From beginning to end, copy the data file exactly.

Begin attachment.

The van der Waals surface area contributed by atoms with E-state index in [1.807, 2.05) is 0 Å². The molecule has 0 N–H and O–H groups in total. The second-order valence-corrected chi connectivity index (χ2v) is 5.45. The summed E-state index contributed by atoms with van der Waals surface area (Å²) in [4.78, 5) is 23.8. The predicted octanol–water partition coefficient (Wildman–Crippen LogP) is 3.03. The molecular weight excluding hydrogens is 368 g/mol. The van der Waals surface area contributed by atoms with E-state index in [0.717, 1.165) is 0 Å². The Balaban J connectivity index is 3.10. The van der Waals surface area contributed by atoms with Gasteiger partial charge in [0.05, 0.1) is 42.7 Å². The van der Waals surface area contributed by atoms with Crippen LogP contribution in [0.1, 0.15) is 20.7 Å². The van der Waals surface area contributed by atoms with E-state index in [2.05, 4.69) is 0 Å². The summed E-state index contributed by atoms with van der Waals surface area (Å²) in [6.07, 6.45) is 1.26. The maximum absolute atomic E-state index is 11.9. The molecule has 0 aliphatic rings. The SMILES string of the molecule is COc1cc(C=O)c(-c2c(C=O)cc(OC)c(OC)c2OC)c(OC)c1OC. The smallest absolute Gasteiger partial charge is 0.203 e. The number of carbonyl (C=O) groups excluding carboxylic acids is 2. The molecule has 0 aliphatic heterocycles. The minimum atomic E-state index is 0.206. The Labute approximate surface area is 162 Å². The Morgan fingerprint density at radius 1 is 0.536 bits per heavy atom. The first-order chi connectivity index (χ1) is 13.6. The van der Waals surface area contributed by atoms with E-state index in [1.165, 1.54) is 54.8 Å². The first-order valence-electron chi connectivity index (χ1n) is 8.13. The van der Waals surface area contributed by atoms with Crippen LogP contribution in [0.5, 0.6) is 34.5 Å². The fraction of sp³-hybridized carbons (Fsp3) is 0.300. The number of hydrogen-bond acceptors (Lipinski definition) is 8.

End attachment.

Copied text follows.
The van der Waals surface area contributed by atoms with E-state index in [1.807, 2.05) is 0 Å². The molecule has 0 N–H and O–H groups in total. The second-order valence-corrected chi connectivity index (χ2v) is 5.45. The summed E-state index contributed by atoms with van der Waals surface area (Å²) in [4.78, 5) is 23.8. The predicted octanol–water partition coefficient (Wildman–Crippen LogP) is 3.03. The molecular weight excluding hydrogens is 368 g/mol. The van der Waals surface area contributed by atoms with E-state index in [0.717, 1.165) is 0 Å². The Balaban J connectivity index is 3.10. The van der Waals surface area contributed by atoms with Gasteiger partial charge in [0.05, 0.1) is 42.7 Å². The van der Waals surface area contributed by atoms with Crippen LogP contribution in [0.1, 0.15) is 20.7 Å². The van der Waals surface area contributed by atoms with E-state index in [2.05, 4.69) is 0 Å². The summed E-state index contributed by atoms with van der Waals surface area (Å²) in [6.07, 6.45) is 1.26. The maximum absolute atomic E-state index is 11.9. The molecule has 0 aliphatic rings. The SMILES string of the molecule is COc1cc(C=O)c(-c2c(C=O)cc(OC)c(OC)c2OC)c(OC)c1OC. The smallest absolute Gasteiger partial charge is 0.203 e. The number of carbonyl (C=O) groups excluding carboxylic acids is 2. The molecule has 0 aliphatic heterocycles. The minimum atomic E-state index is 0.206. The Labute approximate surface area is 162 Å². The Morgan fingerprint density at radius 1 is 0.536 bits per heavy atom. The first-order chi connectivity index (χ1) is 13.6. The van der Waals surface area contributed by atoms with E-state index in [1.165, 1.54) is 54.8 Å². The first-order valence-electron chi connectivity index (χ1n) is 8.13. The van der Waals surface area contributed by atoms with Crippen LogP contribution in [0.5, 0.6) is 34.5 Å². The fraction of sp³-hybridized carbons (Fsp3) is 0.300. The number of hydrogen-bond acceptors (Lipinski definition) is 8.